How can greening be improved?
Both farmers and ecologists are unhappy with the current greening rules. The researchers think that the taxpayers should be too: “while Member States spend a lot of money on agricultural subsidies, society still gets very little back in terms of biodiversity”, said Sebastian Lakner.
Only extending the area of EFA from five to seven percent of arable land, as currently being discussed by the EU Commission, will not be enough to significantly improve the situation according to the scientists. So how can the measure be changed to improve the situation for all involved? The researchers provide several mid- to long-term recommendations. First, they suggest, the EU should promote those EFA options that bring the greatest benefit for biodiversity, such as buffer strips and landscape elements, and remove, or at least limit the extent, of less beneficial options like catch crops. “Reducing the number of options by removing less useful options would also make the greening simpler, as has been justly demanded by farmers”, said Yves Zinngrebe of the University of Göttingen, who coordinated the study.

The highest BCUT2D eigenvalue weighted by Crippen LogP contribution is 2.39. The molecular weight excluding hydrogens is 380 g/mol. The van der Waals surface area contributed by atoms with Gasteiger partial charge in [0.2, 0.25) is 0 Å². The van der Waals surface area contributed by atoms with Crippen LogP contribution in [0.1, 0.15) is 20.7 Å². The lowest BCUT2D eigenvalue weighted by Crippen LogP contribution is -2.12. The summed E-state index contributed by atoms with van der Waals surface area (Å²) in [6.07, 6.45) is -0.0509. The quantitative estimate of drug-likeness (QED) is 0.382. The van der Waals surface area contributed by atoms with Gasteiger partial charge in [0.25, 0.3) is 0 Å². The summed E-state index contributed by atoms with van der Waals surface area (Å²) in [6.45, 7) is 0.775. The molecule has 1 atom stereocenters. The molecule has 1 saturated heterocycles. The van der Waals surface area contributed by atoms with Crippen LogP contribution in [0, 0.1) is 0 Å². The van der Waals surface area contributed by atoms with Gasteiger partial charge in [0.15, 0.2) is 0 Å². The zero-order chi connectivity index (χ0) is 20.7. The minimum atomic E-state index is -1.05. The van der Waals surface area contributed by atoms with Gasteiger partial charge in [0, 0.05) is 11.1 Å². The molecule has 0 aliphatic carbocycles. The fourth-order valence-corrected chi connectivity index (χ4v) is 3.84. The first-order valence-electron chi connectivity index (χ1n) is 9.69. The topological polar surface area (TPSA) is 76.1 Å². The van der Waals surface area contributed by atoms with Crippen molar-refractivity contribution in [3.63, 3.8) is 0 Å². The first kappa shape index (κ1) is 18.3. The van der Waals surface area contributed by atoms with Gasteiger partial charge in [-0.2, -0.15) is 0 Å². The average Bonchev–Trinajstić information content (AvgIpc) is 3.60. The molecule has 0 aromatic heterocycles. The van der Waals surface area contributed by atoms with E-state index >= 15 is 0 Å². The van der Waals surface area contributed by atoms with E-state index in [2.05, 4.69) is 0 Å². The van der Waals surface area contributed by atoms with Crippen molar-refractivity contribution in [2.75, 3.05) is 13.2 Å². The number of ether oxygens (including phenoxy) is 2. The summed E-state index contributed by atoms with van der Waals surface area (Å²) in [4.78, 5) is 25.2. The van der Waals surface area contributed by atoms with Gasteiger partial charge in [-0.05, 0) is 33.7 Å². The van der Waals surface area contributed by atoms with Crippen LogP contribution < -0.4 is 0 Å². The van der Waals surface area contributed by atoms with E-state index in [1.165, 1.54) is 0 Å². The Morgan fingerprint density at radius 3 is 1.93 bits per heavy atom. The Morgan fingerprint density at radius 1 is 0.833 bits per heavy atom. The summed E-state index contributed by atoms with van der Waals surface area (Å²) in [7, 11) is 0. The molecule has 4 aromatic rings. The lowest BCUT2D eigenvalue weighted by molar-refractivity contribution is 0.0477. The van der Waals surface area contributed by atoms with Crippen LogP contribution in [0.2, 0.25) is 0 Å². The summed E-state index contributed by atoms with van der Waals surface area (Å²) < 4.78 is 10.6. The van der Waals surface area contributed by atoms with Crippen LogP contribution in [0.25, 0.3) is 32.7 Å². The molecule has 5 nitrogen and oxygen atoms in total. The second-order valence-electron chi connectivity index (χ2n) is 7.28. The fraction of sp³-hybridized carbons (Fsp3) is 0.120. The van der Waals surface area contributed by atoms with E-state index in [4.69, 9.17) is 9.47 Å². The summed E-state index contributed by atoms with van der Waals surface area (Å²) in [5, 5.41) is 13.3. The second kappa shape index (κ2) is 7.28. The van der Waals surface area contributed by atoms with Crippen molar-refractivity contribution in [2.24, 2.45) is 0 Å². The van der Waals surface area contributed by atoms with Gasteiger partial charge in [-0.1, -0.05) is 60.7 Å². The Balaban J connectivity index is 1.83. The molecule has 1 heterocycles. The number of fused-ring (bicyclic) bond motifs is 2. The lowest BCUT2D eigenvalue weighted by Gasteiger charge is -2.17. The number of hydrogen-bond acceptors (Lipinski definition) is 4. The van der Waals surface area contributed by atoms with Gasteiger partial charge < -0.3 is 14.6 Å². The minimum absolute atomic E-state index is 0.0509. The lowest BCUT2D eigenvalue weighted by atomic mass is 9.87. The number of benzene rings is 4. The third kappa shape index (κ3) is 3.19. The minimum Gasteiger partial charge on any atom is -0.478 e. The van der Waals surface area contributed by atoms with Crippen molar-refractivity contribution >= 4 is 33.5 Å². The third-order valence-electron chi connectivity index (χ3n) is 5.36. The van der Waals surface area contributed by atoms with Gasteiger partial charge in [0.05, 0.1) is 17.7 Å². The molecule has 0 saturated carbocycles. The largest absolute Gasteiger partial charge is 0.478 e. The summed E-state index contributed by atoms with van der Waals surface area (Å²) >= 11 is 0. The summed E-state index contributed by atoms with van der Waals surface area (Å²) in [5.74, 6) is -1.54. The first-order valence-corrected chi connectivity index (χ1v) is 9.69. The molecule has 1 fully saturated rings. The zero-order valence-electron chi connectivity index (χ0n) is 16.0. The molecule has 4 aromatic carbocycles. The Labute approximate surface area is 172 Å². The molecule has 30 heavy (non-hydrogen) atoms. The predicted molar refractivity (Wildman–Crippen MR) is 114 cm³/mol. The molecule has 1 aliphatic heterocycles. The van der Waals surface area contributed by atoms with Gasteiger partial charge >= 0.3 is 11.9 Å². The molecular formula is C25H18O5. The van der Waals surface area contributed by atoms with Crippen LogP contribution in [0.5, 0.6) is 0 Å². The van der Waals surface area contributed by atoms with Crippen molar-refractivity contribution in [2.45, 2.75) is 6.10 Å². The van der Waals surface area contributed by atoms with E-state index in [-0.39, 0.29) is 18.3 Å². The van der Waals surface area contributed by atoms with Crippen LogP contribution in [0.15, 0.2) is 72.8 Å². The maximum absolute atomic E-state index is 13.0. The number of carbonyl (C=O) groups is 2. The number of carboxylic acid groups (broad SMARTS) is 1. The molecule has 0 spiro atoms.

Additional recommendations were to ensure that buffer strips are included in the list of eligible options in all member states, which is not the case at the moment. “Finally, it is of course essential to forbid the use of pesticides on EFA”, said Guy Pe’er. “It makes no sense to harm biodiversity in areas that are explicitly designated to protect it”.
The researchers also question if greening is, in fact, the right approach to stop biodiversity loss in our countryside. At EU level there are also agri-environment programmes that aim to promote ecologically sensitive farming, tailored to different types of habitat. “It is an established policy instrument that is based on positive incentives rather than undesirable regulations, and often performs quite well in achieving its stated goals, so there is a lot one could learn from them”, said Yves Zinngrebe. “They are also cheaper than greening”, added Sebastian Lakner, “so in the long run, expanding the budgets for targeted agri-environment programmes may actually be the most effective way forward”.
“Whether through greening or agri-environmental programmes, all authors and many of the experts that contributed to this study share the opinion that budgets for environmental protection must be dedicated more to measures that are known as highly effective for biodiversity, cover sufficient extents of arable land and grasslands, and are agreeable and practical for farmers to implement”, concluded Guy Pe’er. “We therefore hope that our recommendations will therefore be taken note of in Brussels and by the Members States”.
Read the paper in Conservation Letters: Adding Some Green to the Greening: Improving the EU’s Ecological Focus Areas for Biodiversity and Farmers (Open Access).
Article source: Helmholtz Centre for Environmental Research
Image: Thomas Hesse